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another way to look at percentages is with fractions or parts of a whole where 100% = 100/100

3% then equals 3/100

3/100 = 0.03

0.03 * 6000 = 180

I've recently and in the past had to consider partial bags to fulfill recipes where say we have only 32 pounds and the recipe requires 35

to get the percent of material on hand we divide 32 by 35 (32/35) which gives us 91.4% or 0.914

0.914 can then be used as our multiplier to adjust the rest the ingredients

we can use up the last 32 pounds and multiply the remaining amounts by 0.914 to complete the recipe

math people could explain better but this I'm able to retain and use when needed

 

Edited by C.Banks
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23 hours ago, Mark C. said:

Bump the total to 1,000 grams and do yourself a favor-twice as acurate.

You get better results with the 1000 grams anyway . Iearned this in 1974 glaze calc class. Smaller  batches  are less accurate. 500 grams are the smallest we ever did but 1000g are just better

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Yeah, as educators, we went through a lot of theory about the brain, and learning disorders, motivational skills and tons of other things. . . what inservices were for.  

Never figure that an artist/craftsman is an idiot. . . they look at things differently, and many are as articulate as a technical author, more creative than a fictional writer and more versatile than many CEO's. IMHO

I have my spreadsheet set up for 500, 750 and 1000. However, do to the buckets that I use I have stayed with most glazes at 750. Less slopping around and easier to mix for me. 

 

best,

Pres

 

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3 hours ago, Bill Kielb said:

Many, many, many years ago (a different era) quite a few of us engineering students were happy to donate our time tutoring those in math in the nursing program …………… just to be helpful of course. 

My sister is an engineer and I have a friend whose husband is a nurse, thank goodness we have evolved from those misogynistic attitudes and gender stereotyping.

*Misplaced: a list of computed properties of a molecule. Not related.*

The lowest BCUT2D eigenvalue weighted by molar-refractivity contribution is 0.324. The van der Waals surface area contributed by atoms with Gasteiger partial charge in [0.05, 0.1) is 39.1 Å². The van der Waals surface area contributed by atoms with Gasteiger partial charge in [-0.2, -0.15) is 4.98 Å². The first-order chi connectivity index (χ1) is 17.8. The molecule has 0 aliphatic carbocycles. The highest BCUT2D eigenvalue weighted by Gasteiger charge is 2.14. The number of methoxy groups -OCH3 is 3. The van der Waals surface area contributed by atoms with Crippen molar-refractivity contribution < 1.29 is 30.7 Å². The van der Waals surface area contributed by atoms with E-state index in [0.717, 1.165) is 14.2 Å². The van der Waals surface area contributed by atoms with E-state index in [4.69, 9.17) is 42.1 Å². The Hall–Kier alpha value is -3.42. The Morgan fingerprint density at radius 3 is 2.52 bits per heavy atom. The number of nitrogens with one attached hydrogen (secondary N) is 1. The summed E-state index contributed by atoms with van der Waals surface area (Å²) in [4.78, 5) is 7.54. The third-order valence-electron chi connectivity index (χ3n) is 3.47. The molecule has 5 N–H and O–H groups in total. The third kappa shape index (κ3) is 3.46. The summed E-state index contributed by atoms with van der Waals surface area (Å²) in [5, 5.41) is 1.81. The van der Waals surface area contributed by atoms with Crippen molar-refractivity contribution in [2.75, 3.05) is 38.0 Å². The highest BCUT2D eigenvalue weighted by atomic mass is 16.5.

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1 hour ago, Min said:

thank goodness we have evolved from those misogynistic attitudes and gender stereotyping. 

I would agree and yes, my daughter got to become a doctor and my nephew got to become a nurse without any negative social pressure! Like many things of human past, opportunity was limited for no real reason or silly reasons.

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I am thankful for a calculator and a digital scale.  I too, struggled with math until....I had practical applications.  Putting it to use has made it very clear.  100 g batch X 10 equals 1000g.  double that for 2000 gram. Double that for 4000g.  That's how I roll.  However, all the math in the world will not help me if I get interrupted and check off the wrong ingredient or double weigh the wrong ingredient.  I have a 3000 g batch of something I am now testing and calling WTF.  Instead of 180 g of rutile, I think (not positive) I put 180 g of Titanium Diox.  In addition to the 300 g of Titanium Diox that I had already measured.  It is a lovely pearly white glaze on dark brown, speckled buff and porcelain testers.  It does some interesting things on the Ravenscrag White glaze too.  But because I am not quite sure what I did, if I want to replicate, it will require more testing testing testing!  

Roberta